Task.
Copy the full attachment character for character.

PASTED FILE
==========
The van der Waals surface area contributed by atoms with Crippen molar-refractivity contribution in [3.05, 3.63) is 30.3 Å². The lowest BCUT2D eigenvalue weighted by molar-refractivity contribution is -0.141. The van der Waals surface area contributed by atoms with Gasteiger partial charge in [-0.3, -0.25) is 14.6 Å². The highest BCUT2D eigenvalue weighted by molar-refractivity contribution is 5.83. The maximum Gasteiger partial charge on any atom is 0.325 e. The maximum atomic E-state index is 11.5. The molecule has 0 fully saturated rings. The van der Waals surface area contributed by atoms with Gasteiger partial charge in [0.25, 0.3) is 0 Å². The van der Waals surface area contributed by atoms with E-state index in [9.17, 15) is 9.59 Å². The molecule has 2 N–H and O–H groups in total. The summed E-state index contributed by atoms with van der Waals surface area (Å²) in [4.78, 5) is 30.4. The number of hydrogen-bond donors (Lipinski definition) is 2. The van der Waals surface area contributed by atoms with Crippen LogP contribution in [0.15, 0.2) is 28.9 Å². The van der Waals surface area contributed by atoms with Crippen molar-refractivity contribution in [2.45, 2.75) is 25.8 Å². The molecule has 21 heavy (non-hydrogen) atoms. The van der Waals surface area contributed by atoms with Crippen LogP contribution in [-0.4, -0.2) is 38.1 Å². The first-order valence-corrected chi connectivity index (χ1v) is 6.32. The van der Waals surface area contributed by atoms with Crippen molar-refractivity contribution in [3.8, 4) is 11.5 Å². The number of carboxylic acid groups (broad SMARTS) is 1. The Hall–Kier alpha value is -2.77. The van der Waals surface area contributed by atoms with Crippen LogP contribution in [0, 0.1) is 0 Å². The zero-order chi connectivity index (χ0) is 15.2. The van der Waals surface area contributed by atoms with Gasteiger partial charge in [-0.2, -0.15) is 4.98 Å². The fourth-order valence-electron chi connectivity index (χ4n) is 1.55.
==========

The van der Waals surface area contributed by atoms with Crippen molar-refractivity contribution in [3.05, 3.63) is 30.3 Å². The lowest BCUT2D eigenvalue weighted by molar-refractivity contribution is -0.141. The van der Waals surface area contributed by atoms with Gasteiger partial charge in [-0.3, -0.25) is 14.6 Å². The highest BCUT2D eigenvalue weighted by molar-refractivity contribution is 5.83. The maximum Gasteiger partial charge on any atom is 0.325 e. The maximum atomic E-state index is 11.5. The molecule has 0 fully saturated rings. The van der Waals surface area contributed by atoms with Gasteiger partial charge in [0.25, 0.3) is 0 Å². The van der Waals surface area contributed by atoms with E-state index in [9.17, 15) is 9.59 Å². The molecule has 2 N–H and O–H groups in total. The summed E-state index contributed by atoms with van der Waals surface area (Å²) in [4.78, 5) is 30.4. The number of hydrogen-bond donors (Lipinski definition) is 2. The van der Waals surface area contributed by atoms with Crippen LogP contribution in [0.15, 0.2) is 28.9 Å². The van der Waals surface area contributed by atoms with Crippen molar-refractivity contribution in [2.45, 2.75) is 25.8 Å². The molecule has 21 heavy (non-hydrogen) atoms. The van der Waals surface area contributed by atoms with Crippen LogP contribution in [-0.4, -0.2) is 38.1 Å². The first-order valence-corrected chi connectivity index (χ1v) is 6.32. The van der Waals surface area contributed by atoms with Crippen molar-refractivity contribution in [3.8, 4) is 11.5 Å². The number of carboxylic acid groups (broad SMARTS) is 1. The Hall–Kier alpha value is -2.77. The van der Waals surface area contributed by atoms with Crippen LogP contribution in [0, 0.1) is 0 Å². The zero-order chi connectivity index (χ0) is 15.2. The van der Waals surface area contributed by atoms with Gasteiger partial charge in [-0.2, -0.15) is 4.98 Å². The fourth-order valence-electron chi connectivity index (χ4n) is 1.55.